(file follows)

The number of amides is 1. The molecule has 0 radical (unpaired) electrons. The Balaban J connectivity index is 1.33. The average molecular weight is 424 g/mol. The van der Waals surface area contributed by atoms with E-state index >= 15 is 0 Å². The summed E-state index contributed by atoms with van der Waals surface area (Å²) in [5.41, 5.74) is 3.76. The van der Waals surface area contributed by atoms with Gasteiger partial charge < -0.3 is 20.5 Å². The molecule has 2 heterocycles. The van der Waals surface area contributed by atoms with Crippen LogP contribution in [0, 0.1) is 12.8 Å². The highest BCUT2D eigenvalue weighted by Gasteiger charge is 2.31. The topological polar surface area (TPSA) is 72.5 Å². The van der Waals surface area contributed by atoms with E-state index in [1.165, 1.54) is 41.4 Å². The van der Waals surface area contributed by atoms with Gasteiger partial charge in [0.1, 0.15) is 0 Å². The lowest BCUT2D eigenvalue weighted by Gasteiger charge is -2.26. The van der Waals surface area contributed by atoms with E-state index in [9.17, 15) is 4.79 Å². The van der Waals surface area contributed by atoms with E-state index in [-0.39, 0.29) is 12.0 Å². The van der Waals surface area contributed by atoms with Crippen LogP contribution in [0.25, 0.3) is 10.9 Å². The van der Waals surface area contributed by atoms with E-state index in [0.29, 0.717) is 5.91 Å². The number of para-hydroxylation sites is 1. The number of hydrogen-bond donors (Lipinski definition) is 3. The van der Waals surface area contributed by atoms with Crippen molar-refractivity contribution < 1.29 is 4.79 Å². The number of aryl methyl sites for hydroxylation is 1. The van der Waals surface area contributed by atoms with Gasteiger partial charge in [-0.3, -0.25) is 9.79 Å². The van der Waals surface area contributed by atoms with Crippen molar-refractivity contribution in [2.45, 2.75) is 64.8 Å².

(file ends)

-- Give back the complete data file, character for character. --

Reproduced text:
The number of amides is 1. The molecule has 0 radical (unpaired) electrons. The Balaban J connectivity index is 1.33. The average molecular weight is 424 g/mol. The van der Waals surface area contributed by atoms with E-state index >= 15 is 0 Å². The summed E-state index contributed by atoms with van der Waals surface area (Å²) in [5.41, 5.74) is 3.76. The van der Waals surface area contributed by atoms with Gasteiger partial charge < -0.3 is 20.5 Å². The molecule has 2 heterocycles. The van der Waals surface area contributed by atoms with Crippen LogP contribution in [0, 0.1) is 12.8 Å². The highest BCUT2D eigenvalue weighted by Gasteiger charge is 2.31. The topological polar surface area (TPSA) is 72.5 Å². The van der Waals surface area contributed by atoms with E-state index in [1.165, 1.54) is 41.4 Å². The van der Waals surface area contributed by atoms with Gasteiger partial charge in [0.1, 0.15) is 0 Å². The lowest BCUT2D eigenvalue weighted by Gasteiger charge is -2.26. The van der Waals surface area contributed by atoms with E-state index in [9.17, 15) is 4.79 Å². The van der Waals surface area contributed by atoms with E-state index in [-0.39, 0.29) is 12.0 Å². The van der Waals surface area contributed by atoms with Crippen LogP contribution in [0.25, 0.3) is 10.9 Å². The van der Waals surface area contributed by atoms with E-state index in [0.29, 0.717) is 5.91 Å². The number of para-hydroxylation sites is 1. The number of hydrogen-bond donors (Lipinski definition) is 3. The van der Waals surface area contributed by atoms with Crippen molar-refractivity contribution < 1.29 is 4.79 Å². The number of aryl methyl sites for hydroxylation is 1. The van der Waals surface area contributed by atoms with Gasteiger partial charge in [-0.3, -0.25) is 9.79 Å². The van der Waals surface area contributed by atoms with Crippen molar-refractivity contribution in [2.45, 2.75) is 64.8 Å².